Roo shooters struggle
Wednesday, 12th December, 2018
By Myles Burt
Professional kangaroo shooters are finding the pickings slim with the drought, the onset of summer and the sky-high cost of electricity.
Shooter Robert Kemp said sightings were “few and far between” and depended on where rain had fallen in the region.
“Due to the drought and the government opening up the non-commercial cull, overall numbers have dropped fairly dramatically,” Mr Kemp said.
“There appears to be a lot of kangaroos because they’ve all come to the edge of the roads for the little bit of green that’s formed from the bit of rain we had,” Mr Kemp said.
“Some guys that have had major rain have got numbers, there’s no doubt about that because they’re all following the rain.
“If you’ve had rain you’ve certainly got kangaroos in large numbers.
But many of the kangaroos were too poor to harvest and their being scattered about the Far West made it “extremely hard to get a load,” Mr Kemp said.
With graziers fencing off their dams for livestock, carting for water or using bores, he said the lack of surface water for kangaroos would have the biggest impact on numbers in the months to come.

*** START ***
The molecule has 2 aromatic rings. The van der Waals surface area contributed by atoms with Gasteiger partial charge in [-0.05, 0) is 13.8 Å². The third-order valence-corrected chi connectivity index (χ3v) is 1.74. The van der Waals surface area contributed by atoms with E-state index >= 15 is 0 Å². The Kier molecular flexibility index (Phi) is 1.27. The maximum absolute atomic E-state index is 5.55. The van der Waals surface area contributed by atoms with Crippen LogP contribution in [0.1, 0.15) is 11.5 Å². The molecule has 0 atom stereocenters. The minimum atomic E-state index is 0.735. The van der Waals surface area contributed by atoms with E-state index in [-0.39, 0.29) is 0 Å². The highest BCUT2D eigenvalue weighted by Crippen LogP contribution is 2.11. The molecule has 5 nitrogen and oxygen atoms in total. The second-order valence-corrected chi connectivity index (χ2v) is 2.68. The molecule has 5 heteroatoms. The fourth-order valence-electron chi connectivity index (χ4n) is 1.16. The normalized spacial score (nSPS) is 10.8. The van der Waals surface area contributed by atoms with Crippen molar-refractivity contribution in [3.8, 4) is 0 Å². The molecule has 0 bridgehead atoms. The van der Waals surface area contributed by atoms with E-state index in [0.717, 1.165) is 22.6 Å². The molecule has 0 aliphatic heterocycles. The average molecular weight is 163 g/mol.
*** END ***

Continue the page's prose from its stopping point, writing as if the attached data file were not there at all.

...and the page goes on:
“If we don’t get major widespread rain there’s going to be a major drop in the population,” Mr Kemp said.
“This coming summer will no doubt kill a bloody lot again, once the temperature starts getting into the 40s because there’s not that much water.”
President of the Pastoralists Association of the Far West, Lachlan Gall, suggested that cutting costs of royalty tags and government fees would help the kangaroo industry.
However, Mr Kemp said subsided transport for commercial shooters would be better, as would cutting electricity costs that are eating into profits.
He said racking up a $4,500 power bill for two or three chillers was not uncommon.
“Everybody else seems to be getting subsidised for stock feed cartage and all that. Well, the kangaroos industry at the present time is no different to that.
“Subsidising that would be a help for the major players and even the minor blokes that are pulling ‘roos from field sites, that’d still be helping them.
“Certainly the cost of power is significant.”